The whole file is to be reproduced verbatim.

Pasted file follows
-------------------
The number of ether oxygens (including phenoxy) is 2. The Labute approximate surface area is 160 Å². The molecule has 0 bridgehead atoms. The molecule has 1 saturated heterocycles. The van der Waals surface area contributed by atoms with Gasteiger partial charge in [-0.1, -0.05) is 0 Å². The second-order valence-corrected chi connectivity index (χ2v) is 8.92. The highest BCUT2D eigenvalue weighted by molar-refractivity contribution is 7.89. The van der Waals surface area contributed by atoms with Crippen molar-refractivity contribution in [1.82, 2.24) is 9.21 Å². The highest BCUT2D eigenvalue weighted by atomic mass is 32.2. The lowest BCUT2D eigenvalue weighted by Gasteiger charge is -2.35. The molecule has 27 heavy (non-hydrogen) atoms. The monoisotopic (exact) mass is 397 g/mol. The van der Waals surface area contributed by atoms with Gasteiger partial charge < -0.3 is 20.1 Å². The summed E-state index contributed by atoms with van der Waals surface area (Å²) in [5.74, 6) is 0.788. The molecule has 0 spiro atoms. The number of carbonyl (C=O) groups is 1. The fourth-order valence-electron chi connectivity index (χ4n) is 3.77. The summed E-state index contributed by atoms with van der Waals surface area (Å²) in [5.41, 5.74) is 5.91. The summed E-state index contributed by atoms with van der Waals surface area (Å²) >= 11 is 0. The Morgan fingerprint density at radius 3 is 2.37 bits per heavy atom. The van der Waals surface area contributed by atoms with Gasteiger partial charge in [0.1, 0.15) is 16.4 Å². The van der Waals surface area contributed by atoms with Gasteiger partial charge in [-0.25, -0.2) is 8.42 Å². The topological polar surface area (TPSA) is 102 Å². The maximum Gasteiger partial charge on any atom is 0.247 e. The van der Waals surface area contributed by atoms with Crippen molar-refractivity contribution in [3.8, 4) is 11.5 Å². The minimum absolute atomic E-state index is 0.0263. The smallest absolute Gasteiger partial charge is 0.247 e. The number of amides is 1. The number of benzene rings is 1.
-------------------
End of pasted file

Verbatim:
The number of ether oxygens (including phenoxy) is 2. The Labute approximate surface area is 160 Å². The molecule has 0 bridgehead atoms. The molecule has 1 saturated heterocycles. The van der Waals surface area contributed by atoms with Gasteiger partial charge in [-0.1, -0.05) is 0 Å². The second-order valence-corrected chi connectivity index (χ2v) is 8.92. The highest BCUT2D eigenvalue weighted by molar-refractivity contribution is 7.89. The van der Waals surface area contributed by atoms with Crippen molar-refractivity contribution in [1.82, 2.24) is 9.21 Å². The highest BCUT2D eigenvalue weighted by atomic mass is 32.2. The lowest BCUT2D eigenvalue weighted by Gasteiger charge is -2.35. The molecule has 27 heavy (non-hydrogen) atoms. The monoisotopic (exact) mass is 397 g/mol. The van der Waals surface area contributed by atoms with Gasteiger partial charge < -0.3 is 20.1 Å². The summed E-state index contributed by atoms with van der Waals surface area (Å²) in [5.74, 6) is 0.788. The molecule has 0 spiro atoms. The number of carbonyl (C=O) groups is 1. The fourth-order valence-electron chi connectivity index (χ4n) is 3.77. The summed E-state index contributed by atoms with van der Waals surface area (Å²) in [5.41, 5.74) is 5.91. The summed E-state index contributed by atoms with van der Waals surface area (Å²) >= 11 is 0. The Morgan fingerprint density at radius 3 is 2.37 bits per heavy atom. The van der Waals surface area contributed by atoms with Gasteiger partial charge in [0.1, 0.15) is 16.4 Å². The van der Waals surface area contributed by atoms with Gasteiger partial charge in [-0.25, -0.2) is 8.42 Å². The topological polar surface area (TPSA) is 102 Å². The maximum Gasteiger partial charge on any atom is 0.247 e. The van der Waals surface area contributed by atoms with Crippen molar-refractivity contribution in [3.8, 4) is 11.5 Å². The minimum absolute atomic E-state index is 0.0263. The smallest absolute Gasteiger partial charge is 0.247 e. The number of amides is 1. The number of benzene rings is 1.